Table 1. Dehydration of banana (˚C).

Un―Unripened Nendran, Rn―Ripened Nendran, Up―Unripened Njali poovan, Rn―Ripened Njali poovan, Ur―Unripened Robusta, Rr―Ripened Robusta.

Table 2. Proximate composition of banana.

The protein content shows that a significant difference among the Njali poovan and Robusta variety 1 - 2.5 g/100g present in unripened and ripened fruits. A gradual increase was observed under ripening condition (3 - 4.95 g/100g) of Rn, Rp and Rr. The protein content of banana fruit varied from mature fruit (1% to 2.5%) to ripened fruit (3.8% to 4.2%) depending up on genome type, variety, altitude and climatic conditions [33] [34] [35].

The lipid content ranges from 0.66 - 2.59 g/100g in ripened fruits, whereas in unripened fruits it ranges from 1.38 - 2.51 g/100g. Banana’s with low lipid and high energy contents make them very useful for the manufacturing of low fat diet formulations [36].

3.2.2. Carbohydrate Composition

The crude fiber content was highest in unriped fruits (2 - 4 g/100g) compared to ripened fruits (1 - 2.42 g/100g). The food value of crude fiber is greater, which helps to regulate certain physiological functions. The highest crude fiber content was observed in unriped nendran banana (4 g/100g). The crude fiber composition of unriped banana was observed to be high and it later dropped at the ripened stage [37]. The low fiber level of banana can be used for fortifying the weaning food. However, those fruits with high fiber content are desirable in adult diet, which are known to aid digestion, prevent constipation, help to the excretion of wastes and toxins from the body and also prevent colon cancer [38] [39].

The total soluble sugar content shows highest in ripened stage (37 - 43.8 g/100g) compared to unripened banana (1.7 - 2 g/100g). Increase of total soluble sugars while ripening is an important trait of hydrolysis of starch into soluble sugars such as glucose, sucrose and fructose [29] [40] [41]. The fructose content in the unripened banana flour was ranging from 0.4 g to 0.5 g/100g, whereas in the ripened samples ranging from 9 g to 11.95 g/100g of the samples. Reducing and non reducing content was highest in ripened fruits than unripened banana fruits (Table 2). In terms of the total carbohydrate contents of banana was high in the ripened stage, may be due to the high level of sugar, starch and dietary fibers [42].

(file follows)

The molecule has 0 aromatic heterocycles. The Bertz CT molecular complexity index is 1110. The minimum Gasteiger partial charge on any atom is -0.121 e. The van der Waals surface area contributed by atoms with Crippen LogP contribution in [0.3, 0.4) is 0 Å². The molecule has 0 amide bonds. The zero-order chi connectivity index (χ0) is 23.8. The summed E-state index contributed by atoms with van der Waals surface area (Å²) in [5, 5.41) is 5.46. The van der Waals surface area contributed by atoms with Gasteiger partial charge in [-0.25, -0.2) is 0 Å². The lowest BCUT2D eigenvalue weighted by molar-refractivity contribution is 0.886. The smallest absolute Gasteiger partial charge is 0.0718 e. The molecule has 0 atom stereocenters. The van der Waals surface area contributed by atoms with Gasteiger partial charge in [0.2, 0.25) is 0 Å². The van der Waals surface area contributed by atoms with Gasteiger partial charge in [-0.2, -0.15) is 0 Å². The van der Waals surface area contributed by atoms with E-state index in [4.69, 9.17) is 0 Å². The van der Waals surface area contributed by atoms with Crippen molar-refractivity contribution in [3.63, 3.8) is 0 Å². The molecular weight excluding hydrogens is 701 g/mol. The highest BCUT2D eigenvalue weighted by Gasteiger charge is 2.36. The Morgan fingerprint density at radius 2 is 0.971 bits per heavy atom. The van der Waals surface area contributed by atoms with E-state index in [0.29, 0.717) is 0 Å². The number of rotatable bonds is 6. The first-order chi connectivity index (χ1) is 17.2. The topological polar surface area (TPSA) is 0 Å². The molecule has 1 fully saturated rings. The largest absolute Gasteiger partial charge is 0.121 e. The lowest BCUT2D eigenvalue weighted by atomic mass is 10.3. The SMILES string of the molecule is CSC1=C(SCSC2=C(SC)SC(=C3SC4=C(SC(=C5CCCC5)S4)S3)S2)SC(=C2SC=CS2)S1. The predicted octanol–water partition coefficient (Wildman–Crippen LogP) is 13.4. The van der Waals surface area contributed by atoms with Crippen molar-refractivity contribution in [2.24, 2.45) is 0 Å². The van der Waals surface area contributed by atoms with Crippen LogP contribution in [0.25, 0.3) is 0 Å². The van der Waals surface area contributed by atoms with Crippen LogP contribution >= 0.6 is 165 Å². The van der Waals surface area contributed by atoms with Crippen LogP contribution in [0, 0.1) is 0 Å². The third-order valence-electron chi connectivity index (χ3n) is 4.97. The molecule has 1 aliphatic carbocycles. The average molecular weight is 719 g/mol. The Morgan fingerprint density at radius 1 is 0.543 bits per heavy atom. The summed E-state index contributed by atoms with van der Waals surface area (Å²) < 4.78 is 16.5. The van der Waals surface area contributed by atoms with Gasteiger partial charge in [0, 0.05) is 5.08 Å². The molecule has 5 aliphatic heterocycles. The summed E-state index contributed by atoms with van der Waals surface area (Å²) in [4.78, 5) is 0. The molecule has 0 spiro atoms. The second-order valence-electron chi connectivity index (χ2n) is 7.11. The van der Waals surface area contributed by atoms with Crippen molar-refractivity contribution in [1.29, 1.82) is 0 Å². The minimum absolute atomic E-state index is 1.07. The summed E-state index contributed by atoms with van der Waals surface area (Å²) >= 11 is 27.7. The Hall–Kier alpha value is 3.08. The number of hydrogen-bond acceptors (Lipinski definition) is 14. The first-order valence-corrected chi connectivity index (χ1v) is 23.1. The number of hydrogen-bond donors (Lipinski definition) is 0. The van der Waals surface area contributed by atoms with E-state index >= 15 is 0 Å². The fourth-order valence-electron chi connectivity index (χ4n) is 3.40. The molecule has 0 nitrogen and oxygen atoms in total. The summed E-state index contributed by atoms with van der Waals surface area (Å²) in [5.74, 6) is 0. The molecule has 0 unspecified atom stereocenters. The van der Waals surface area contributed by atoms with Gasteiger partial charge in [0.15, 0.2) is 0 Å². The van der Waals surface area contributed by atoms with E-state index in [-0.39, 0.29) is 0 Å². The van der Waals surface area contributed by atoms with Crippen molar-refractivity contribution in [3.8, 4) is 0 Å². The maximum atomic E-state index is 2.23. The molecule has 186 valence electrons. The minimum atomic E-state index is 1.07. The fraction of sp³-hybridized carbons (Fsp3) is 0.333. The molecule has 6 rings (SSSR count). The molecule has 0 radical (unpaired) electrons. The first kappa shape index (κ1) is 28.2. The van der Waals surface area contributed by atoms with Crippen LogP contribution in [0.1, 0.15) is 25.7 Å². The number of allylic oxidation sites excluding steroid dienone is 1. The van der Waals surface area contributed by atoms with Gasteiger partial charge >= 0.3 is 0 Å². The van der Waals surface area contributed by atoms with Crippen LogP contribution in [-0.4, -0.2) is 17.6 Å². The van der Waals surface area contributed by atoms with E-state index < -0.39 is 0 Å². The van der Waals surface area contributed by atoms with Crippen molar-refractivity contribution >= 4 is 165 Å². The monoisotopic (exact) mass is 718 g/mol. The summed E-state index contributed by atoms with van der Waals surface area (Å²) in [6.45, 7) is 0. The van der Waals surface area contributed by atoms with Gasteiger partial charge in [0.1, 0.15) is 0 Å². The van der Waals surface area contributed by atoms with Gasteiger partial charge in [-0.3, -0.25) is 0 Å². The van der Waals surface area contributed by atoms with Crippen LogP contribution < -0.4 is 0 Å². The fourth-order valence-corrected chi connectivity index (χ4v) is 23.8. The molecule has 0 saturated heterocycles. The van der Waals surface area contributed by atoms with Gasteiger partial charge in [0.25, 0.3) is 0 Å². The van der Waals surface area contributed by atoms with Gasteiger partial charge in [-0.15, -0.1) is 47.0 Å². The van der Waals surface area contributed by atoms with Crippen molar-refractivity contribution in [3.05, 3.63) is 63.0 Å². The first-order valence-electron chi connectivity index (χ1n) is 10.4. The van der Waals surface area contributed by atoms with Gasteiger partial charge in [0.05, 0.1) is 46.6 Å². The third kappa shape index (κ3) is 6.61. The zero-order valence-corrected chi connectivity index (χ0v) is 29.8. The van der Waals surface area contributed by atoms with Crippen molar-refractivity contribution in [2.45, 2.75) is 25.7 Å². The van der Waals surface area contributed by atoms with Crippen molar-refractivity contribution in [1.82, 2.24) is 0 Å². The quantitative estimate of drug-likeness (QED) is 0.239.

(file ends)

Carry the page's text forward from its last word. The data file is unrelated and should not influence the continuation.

3.2.3. Mineral Composition

Banana contains rich sources of mineral nutrients and it could serve as mineral element supplement in diet for both humans and animals [26] [40]. Mineral nutrients such as Calcium, phosphorus and Iron content of the ripened and unripened banana samples are given in Table 3.

The observed value of Ca (mg/100g) in unripened banana samples ranged from 23.04 mg to 38.57 mg/100g, whereas in ripened fruits ranging from 31 mg to 52.6 mg/100g of the samples. The calcium content was highest in ripened Robusta fruits (52.6 mg/100g).

Phosphorus in Un, Up, Ur was found to be 34.37, 56.25 and 50 mg/100g respectively. In Rn, Rp and Rr samples it was shown to be 75, 81.25 and 78.13 mg/100g respectively. An increase in the phosphorus content was observed upon ripening. Morton [26] was reported a slightly high phosphorus value in ripened banana fruits (93 - 94 mg/100g). The phosphorus content was highest in ripened Njali poovan banana fruits (81.25 mg/100g).

The iron content of the samples Un, Up and Ur showed 1.25, 1.25 and 1 mg/100g respectively. Whereas, in Rn, Rp and Rr was 1.5, 1.75 and 1 mg/100g respectively. In comparison Ur and Rr, contains same amount of iron (1 mg/100g) whereas, the unripened and ripened Nendran and Njali poovan varieties showed slight increase in their iron content during their maturation stage. The gradually increasing in the mineral contents of banana fruits during ripening stages is already reported [43].

3.2.4. Phytochemical Composition of Banana

Polyphenols are the biggest group of phytochemicals found in plant based foods and the structure of natural polyphenols varies from simple molecules to highly polymerized compounds. Majority of polyphenols existed as glycosides with different sugar units and acylated sugars at different positions of the polyphenol skeletons [44]. Banana peel represents about 40% of total weight of the fresh fruit [45]. The total amount of phenolic compounds in banana peel has been reported from 0.9 - 3 g/100g dry weight [46] [47]. The phytochemical composition of unripe and ripe banana variety mg/100g is presented in Table 4. The polyphenol content in the sample Un, Up and Ur are 400, 431.25 and 506.25 mg/100g of samples. Whereas in Rn, Rp and Rr showed 600, 625 and 725 mg/100g respectively. The present study showed an increase in polyphenol content during ripening. Newilah et al. [48] was studied in the increasing levels of

Table 3. Mineral composition of banana (mg/100g).

Table 4. Phytochemical composition of unripe and ripe banana variety mg/100g.